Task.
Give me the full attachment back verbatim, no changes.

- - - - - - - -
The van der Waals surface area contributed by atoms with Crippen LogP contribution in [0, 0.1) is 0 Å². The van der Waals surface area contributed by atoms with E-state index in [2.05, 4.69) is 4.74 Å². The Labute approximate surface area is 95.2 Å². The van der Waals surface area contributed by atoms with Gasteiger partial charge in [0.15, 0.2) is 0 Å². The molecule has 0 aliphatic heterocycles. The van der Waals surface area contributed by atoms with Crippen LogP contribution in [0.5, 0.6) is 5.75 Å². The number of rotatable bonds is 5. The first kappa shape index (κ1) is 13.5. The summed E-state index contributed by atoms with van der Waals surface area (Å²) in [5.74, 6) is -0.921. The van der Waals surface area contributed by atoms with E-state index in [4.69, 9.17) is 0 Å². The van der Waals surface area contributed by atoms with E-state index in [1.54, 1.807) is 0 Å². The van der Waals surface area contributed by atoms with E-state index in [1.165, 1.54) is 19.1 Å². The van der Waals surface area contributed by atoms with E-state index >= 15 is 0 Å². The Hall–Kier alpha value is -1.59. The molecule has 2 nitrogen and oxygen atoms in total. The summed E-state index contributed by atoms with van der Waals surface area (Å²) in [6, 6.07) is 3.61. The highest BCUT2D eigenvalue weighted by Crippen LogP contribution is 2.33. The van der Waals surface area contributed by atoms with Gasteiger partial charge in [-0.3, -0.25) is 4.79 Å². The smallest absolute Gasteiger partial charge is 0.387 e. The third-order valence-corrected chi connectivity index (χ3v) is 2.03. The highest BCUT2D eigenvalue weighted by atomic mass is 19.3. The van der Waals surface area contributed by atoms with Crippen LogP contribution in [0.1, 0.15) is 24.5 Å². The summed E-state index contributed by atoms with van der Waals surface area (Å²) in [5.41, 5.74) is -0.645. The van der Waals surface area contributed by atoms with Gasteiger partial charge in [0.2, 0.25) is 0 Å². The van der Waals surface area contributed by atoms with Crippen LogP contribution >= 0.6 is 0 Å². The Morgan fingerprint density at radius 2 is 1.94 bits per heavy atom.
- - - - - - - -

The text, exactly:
The van der Waals surface area contributed by atoms with Crippen LogP contribution in [0, 0.1) is 0 Å². The van der Waals surface area contributed by atoms with E-state index in [2.05, 4.69) is 4.74 Å². The Labute approximate surface area is 95.2 Å². The van der Waals surface area contributed by atoms with Gasteiger partial charge in [0.15, 0.2) is 0 Å². The molecule has 0 aliphatic heterocycles. The van der Waals surface area contributed by atoms with Crippen LogP contribution in [0.5, 0.6) is 5.75 Å². The number of rotatable bonds is 5. The first kappa shape index (κ1) is 13.5. The summed E-state index contributed by atoms with van der Waals surface area (Å²) in [5.74, 6) is -0.921. The van der Waals surface area contributed by atoms with E-state index in [4.69, 9.17) is 0 Å². The van der Waals surface area contributed by atoms with E-state index in [1.54, 1.807) is 0 Å². The van der Waals surface area contributed by atoms with E-state index in [1.165, 1.54) is 19.1 Å². The van der Waals surface area contributed by atoms with E-state index >= 15 is 0 Å². The Hall–Kier alpha value is -1.59. The molecule has 2 nitrogen and oxygen atoms in total. The summed E-state index contributed by atoms with van der Waals surface area (Å²) in [6, 6.07) is 3.61. The highest BCUT2D eigenvalue weighted by Crippen LogP contribution is 2.33. The van der Waals surface area contributed by atoms with Gasteiger partial charge in [-0.3, -0.25) is 4.79 Å². The smallest absolute Gasteiger partial charge is 0.387 e. The third-order valence-corrected chi connectivity index (χ3v) is 2.03. The highest BCUT2D eigenvalue weighted by atomic mass is 19.3. The van der Waals surface area contributed by atoms with Crippen LogP contribution in [0.1, 0.15) is 24.5 Å². The summed E-state index contributed by atoms with van der Waals surface area (Å²) in [5.41, 5.74) is -0.645. The van der Waals surface area contributed by atoms with Gasteiger partial charge in [0.2, 0.25) is 0 Å². The van der Waals surface area contributed by atoms with Crippen LogP contribution >= 0.6 is 0 Å². The Morgan fingerprint density at radius 2 is 1.94 bits per heavy atom.